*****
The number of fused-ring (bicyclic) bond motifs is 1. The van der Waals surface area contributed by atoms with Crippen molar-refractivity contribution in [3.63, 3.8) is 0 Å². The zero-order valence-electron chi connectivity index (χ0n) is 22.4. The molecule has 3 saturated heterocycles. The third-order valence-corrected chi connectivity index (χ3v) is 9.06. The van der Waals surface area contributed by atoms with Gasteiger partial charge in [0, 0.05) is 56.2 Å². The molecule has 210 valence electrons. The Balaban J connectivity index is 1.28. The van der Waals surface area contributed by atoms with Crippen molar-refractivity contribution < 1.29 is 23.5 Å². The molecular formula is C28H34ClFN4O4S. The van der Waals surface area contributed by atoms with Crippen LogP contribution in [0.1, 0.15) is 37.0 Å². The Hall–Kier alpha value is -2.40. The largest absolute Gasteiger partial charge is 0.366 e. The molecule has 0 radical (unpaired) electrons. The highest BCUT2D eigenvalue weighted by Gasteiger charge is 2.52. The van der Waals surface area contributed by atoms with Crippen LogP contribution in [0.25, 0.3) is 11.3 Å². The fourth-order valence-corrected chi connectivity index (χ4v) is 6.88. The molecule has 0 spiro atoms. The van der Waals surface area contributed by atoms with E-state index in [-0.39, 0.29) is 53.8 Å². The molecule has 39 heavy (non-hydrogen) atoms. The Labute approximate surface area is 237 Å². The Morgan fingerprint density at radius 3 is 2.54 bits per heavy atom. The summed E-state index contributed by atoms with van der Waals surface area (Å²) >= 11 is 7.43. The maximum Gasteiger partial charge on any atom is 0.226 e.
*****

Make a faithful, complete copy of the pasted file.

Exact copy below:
The number of fused-ring (bicyclic) bond motifs is 1. The van der Waals surface area contributed by atoms with Crippen molar-refractivity contribution in [3.63, 3.8) is 0 Å². The zero-order valence-electron chi connectivity index (χ0n) is 22.4. The molecule has 3 saturated heterocycles. The third-order valence-corrected chi connectivity index (χ3v) is 9.06. The van der Waals surface area contributed by atoms with Gasteiger partial charge in [0, 0.05) is 56.2 Å². The molecule has 210 valence electrons. The Balaban J connectivity index is 1.28. The van der Waals surface area contributed by atoms with Crippen molar-refractivity contribution < 1.29 is 23.5 Å². The molecular formula is C28H34ClFN4O4S. The van der Waals surface area contributed by atoms with Crippen LogP contribution in [0.1, 0.15) is 37.0 Å². The Hall–Kier alpha value is -2.40. The largest absolute Gasteiger partial charge is 0.366 e. The molecule has 0 radical (unpaired) electrons. The highest BCUT2D eigenvalue weighted by Gasteiger charge is 2.52. The van der Waals surface area contributed by atoms with Crippen LogP contribution in [0.25, 0.3) is 11.3 Å². The fourth-order valence-corrected chi connectivity index (χ4v) is 6.88. The molecule has 0 spiro atoms. The van der Waals surface area contributed by atoms with E-state index in [-0.39, 0.29) is 53.8 Å². The molecule has 39 heavy (non-hydrogen) atoms. The Labute approximate surface area is 237 Å². The Morgan fingerprint density at radius 3 is 2.54 bits per heavy atom. The summed E-state index contributed by atoms with van der Waals surface area (Å²) >= 11 is 7.43. The maximum Gasteiger partial charge on any atom is 0.226 e.